This truck was designed for use by the Japanese military, using mostly parts for civilian vehicles. Production began in 1936 and continued until the end of the war.
Soft cover, 192 pages of black and white detail drawings and photographs covering both of these aircraft and their varying roles in Naval as well as civil service.
This book starts by covering the aircraft’s beginnings with the predecessor Lockheed (Electra) 10s, (Electra Junior) 12s and (Super Electra) 14s, and segues on to its wartime role as a patrol bomber used not only in England, but in the U.S. Navy as well.
This hard cover 160 page book covers the Grumman “Bridge and Iron Works” first Jet Cat from the inception through its final days as drones or 2 place trainers. Text takes you from the early days with an interesting read accompanied by over 300 illustrations, including color, black and white and line drawings. It contains complete dates on the F9F production numbers including carrier deployments and squadron histories. This historic aircraft was to become the forerunner of the fantastic F-14 Tomcat, the last of a great line of aircraft from the good folks in Bethpage.
If the author's name seems familiar to you, it’s because he has specialized in Naval topics since the 1990’s. In addition to individual books on the A-4, F/A-18, and F-4 Phantom versus Mig engagements in Vietnam, he is a regular writer for International Aircraft Review. I’ve found his work to be enjoyable and this release is no different.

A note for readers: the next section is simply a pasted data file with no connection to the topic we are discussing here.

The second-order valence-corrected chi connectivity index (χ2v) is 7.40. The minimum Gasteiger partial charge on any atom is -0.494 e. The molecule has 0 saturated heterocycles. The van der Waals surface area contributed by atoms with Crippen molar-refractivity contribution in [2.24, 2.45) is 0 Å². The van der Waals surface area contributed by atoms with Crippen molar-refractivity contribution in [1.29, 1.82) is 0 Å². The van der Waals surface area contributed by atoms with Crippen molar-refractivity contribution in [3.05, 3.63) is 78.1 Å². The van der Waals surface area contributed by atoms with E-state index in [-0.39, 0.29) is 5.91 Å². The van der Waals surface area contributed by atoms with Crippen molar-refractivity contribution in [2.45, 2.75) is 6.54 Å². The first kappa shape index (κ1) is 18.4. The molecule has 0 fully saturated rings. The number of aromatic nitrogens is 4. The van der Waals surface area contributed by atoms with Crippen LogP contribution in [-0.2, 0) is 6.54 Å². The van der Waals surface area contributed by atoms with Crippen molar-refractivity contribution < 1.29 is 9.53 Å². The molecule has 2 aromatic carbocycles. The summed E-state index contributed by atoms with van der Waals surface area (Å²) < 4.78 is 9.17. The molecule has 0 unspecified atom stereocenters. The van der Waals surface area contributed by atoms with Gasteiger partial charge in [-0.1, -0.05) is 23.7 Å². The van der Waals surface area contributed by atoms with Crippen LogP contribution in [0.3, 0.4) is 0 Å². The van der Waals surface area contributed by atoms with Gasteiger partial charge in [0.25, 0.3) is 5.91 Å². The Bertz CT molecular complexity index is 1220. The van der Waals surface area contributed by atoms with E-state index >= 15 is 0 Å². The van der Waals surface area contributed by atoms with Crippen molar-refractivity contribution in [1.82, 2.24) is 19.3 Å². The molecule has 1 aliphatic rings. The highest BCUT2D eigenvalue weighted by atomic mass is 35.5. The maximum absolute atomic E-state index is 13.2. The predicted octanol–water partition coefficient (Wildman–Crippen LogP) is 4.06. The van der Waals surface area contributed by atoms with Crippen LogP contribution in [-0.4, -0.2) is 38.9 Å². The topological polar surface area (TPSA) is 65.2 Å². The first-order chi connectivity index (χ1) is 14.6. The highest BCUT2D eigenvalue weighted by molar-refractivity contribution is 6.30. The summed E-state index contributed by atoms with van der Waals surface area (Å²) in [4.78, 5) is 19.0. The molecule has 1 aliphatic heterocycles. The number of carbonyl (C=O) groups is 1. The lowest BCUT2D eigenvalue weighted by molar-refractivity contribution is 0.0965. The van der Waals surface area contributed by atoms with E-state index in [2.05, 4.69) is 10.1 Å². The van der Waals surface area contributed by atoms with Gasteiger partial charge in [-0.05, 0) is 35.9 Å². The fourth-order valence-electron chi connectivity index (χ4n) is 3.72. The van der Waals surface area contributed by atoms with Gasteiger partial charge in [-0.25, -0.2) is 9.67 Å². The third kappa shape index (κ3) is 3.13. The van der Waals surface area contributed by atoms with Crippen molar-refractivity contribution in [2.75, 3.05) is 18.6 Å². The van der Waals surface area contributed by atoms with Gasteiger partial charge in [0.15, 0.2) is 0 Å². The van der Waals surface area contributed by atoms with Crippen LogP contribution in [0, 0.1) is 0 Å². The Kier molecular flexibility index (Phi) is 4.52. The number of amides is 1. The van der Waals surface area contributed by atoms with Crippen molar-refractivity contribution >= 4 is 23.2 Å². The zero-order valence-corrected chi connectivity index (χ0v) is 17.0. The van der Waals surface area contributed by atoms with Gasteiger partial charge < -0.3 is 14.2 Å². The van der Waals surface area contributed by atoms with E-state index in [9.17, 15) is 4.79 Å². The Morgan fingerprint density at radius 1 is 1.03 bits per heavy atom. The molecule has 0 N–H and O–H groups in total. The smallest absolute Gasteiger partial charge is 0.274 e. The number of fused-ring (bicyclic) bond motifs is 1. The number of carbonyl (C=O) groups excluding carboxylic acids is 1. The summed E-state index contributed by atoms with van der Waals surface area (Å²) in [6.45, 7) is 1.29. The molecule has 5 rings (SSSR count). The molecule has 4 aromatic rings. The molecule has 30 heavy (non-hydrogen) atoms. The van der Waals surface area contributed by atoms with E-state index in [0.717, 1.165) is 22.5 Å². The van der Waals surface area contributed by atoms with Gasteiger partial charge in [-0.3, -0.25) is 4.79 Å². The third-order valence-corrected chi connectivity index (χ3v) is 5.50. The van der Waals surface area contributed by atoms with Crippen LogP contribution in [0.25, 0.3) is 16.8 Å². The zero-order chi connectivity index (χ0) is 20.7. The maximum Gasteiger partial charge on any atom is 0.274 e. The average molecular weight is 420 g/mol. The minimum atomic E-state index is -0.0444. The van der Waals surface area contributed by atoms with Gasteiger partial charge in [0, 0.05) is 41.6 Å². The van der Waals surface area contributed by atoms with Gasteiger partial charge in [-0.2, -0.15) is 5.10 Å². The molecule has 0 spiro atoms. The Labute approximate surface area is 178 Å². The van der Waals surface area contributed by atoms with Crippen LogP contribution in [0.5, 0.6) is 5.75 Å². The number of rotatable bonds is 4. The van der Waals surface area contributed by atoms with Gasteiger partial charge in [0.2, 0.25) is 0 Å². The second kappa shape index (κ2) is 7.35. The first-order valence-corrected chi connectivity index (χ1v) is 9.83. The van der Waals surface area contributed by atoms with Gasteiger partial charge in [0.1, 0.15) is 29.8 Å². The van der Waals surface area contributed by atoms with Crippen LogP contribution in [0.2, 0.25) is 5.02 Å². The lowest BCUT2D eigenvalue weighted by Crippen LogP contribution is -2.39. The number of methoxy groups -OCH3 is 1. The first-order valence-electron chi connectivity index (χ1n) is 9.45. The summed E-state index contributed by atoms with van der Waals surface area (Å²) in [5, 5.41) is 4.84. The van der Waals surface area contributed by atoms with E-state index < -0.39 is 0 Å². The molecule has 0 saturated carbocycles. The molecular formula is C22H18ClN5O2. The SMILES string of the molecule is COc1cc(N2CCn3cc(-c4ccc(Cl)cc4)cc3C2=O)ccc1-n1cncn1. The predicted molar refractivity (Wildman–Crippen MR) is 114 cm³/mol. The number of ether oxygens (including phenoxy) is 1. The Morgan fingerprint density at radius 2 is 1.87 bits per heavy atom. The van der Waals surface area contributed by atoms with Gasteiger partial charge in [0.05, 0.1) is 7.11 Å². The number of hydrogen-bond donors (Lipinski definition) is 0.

The twenty-seventh issue of Super Model Magazine from the Polish company Kagero appears to be the second issue released in 2010. In conducting my research for this review, the magazine seems to be available only from the publisher, as I found no distributors. I would compare this all-color, glossy-paged magazine with Fine Scale Modeler, as it is a mix of kit reviews, build-ups, and new product releases. The magazine is printed in a size A4-format. (I only know this because of another magazine the I frequently purchase for reference photographs is the same size.) It is 11 3/4inches by 8 1/4 inches and is printed in Polish. English words only show up in the kit description in the articles, as well as the kit manufacturers. Topics for this issue include aircraft, armor, automobiles and figures. The majority of the emphasis is on aircraft.
Sweet's 1/144 scale Zero is molded in light gray plastic and features beautifully-done recessed panel lines typically seen on much larger kits. (See photo #1) Dare I say "exquisite"? That was my overall impression of the finesse and crispness of all the parts. Two complete kits are included in the box, with seven choices of markings given on the Cartograf decals. This kit was a big step (in a smallish sense) for me. I had never built a Sweet kit before, and don't know much about Japanese subjects other than airliners.